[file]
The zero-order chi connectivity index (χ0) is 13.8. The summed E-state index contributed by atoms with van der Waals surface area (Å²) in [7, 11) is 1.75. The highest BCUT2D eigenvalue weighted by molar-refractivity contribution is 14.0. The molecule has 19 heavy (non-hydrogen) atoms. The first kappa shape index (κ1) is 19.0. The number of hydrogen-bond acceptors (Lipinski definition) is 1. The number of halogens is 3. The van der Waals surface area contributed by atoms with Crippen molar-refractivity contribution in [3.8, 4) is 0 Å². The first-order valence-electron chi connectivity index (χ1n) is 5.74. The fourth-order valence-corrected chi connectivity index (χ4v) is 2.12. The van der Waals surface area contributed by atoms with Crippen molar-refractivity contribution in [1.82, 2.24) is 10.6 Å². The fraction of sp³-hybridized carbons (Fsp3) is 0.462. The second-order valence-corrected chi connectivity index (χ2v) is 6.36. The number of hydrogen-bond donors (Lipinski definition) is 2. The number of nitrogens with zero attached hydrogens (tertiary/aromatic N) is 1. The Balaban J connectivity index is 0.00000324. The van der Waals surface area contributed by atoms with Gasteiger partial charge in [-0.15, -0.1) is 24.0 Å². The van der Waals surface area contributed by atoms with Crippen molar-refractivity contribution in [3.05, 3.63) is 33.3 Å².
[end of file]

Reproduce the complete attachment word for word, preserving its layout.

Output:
The zero-order chi connectivity index (χ0) is 13.8. The summed E-state index contributed by atoms with van der Waals surface area (Å²) in [7, 11) is 1.75. The highest BCUT2D eigenvalue weighted by molar-refractivity contribution is 14.0. The molecule has 19 heavy (non-hydrogen) atoms. The first kappa shape index (κ1) is 19.0. The number of hydrogen-bond acceptors (Lipinski definition) is 1. The number of halogens is 3. The van der Waals surface area contributed by atoms with Crippen molar-refractivity contribution in [3.8, 4) is 0 Å². The first-order valence-electron chi connectivity index (χ1n) is 5.74. The fourth-order valence-corrected chi connectivity index (χ4v) is 2.12. The van der Waals surface area contributed by atoms with Crippen molar-refractivity contribution in [1.82, 2.24) is 10.6 Å². The fraction of sp³-hybridized carbons (Fsp3) is 0.462. The second-order valence-corrected chi connectivity index (χ2v) is 6.36. The number of hydrogen-bond donors (Lipinski definition) is 2. The number of nitrogens with zero attached hydrogens (tertiary/aromatic N) is 1. The Balaban J connectivity index is 0.00000324. The van der Waals surface area contributed by atoms with Gasteiger partial charge in [-0.15, -0.1) is 24.0 Å². The van der Waals surface area contributed by atoms with Crippen molar-refractivity contribution in [3.05, 3.63) is 33.3 Å².